Recognizing your cat’s body language: Aggressive & defensive postures

by | Cat Care |

Sometimes it can be hard to understand why our kitty friends lash out aggressively – either to us, or to each other. The ASPCA has put together a very helpful list of body postures and signs to watch out for that your cat is feeling stressed, or looking to be left alone.

Read the full, helpful article HERE on the ASPCA’s website.

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photo credit: Lisa Zins If you’ve got the ear hair….flaunt it! 😄 via photopin (license)

Offensive postures include:

  • A stiff, straight-legged upright stance
  • Stiffened rear legs, with the rear end raised and the back sloped downward toward the head
  • Tail is stiff and lowered or held straight down to the ground
  • Direct stare
  • Upright ears, with the backs rotated slightly forward
  • Piloerection (hackles up), including fur on the tail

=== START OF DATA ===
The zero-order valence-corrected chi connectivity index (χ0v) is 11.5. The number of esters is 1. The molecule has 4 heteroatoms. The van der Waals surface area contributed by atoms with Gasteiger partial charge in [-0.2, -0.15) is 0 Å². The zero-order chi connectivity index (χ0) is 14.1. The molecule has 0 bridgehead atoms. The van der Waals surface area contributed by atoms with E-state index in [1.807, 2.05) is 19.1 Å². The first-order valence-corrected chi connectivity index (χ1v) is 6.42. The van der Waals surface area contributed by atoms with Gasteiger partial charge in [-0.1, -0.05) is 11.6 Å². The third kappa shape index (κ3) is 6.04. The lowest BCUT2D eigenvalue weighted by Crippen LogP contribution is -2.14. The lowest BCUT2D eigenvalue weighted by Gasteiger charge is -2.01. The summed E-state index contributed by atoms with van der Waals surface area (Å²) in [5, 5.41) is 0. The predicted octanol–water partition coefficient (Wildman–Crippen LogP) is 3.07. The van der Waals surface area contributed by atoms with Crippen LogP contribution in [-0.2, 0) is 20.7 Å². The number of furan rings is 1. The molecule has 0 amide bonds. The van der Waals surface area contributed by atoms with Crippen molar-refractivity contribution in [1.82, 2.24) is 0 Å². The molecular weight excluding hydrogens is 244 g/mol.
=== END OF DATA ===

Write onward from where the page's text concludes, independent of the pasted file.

• Constricted pupils
  • Directly facing opponent, possibly moving toward him
  • Might be growling, howling or yowling

Defensive postures include:

  • Crouching
  • Head tucked in
  • Tail curved around the body and tucked in
  • Eyes wide open with pupils partially or fully dilated
  • Ears flattened sideways or backward on the head
  • Piloerection (hackles up)
  • In an anxious cat, whiskers might be retracted. In a fearful cat, whiskers might pan out and forward to assess distance between himself and the danger
  • Turning sideways to the opponent, not straight on
  • Open-mouthed hissing or spitting
  • Might deliver quick strikes with front paws, claws out

Overt aggression, whether defensive or offensive, includes:

  • Swatting, striking with paws
  • Biting
  • Fighting
  • Growling, shrieking
  • Scratching
  • Preparing for an all-out attack by rolling onto side or back and exposing all weapons: teeth and claws
  • In this position, your cat might attempt to grab your hand and bring it to his mouth to bite it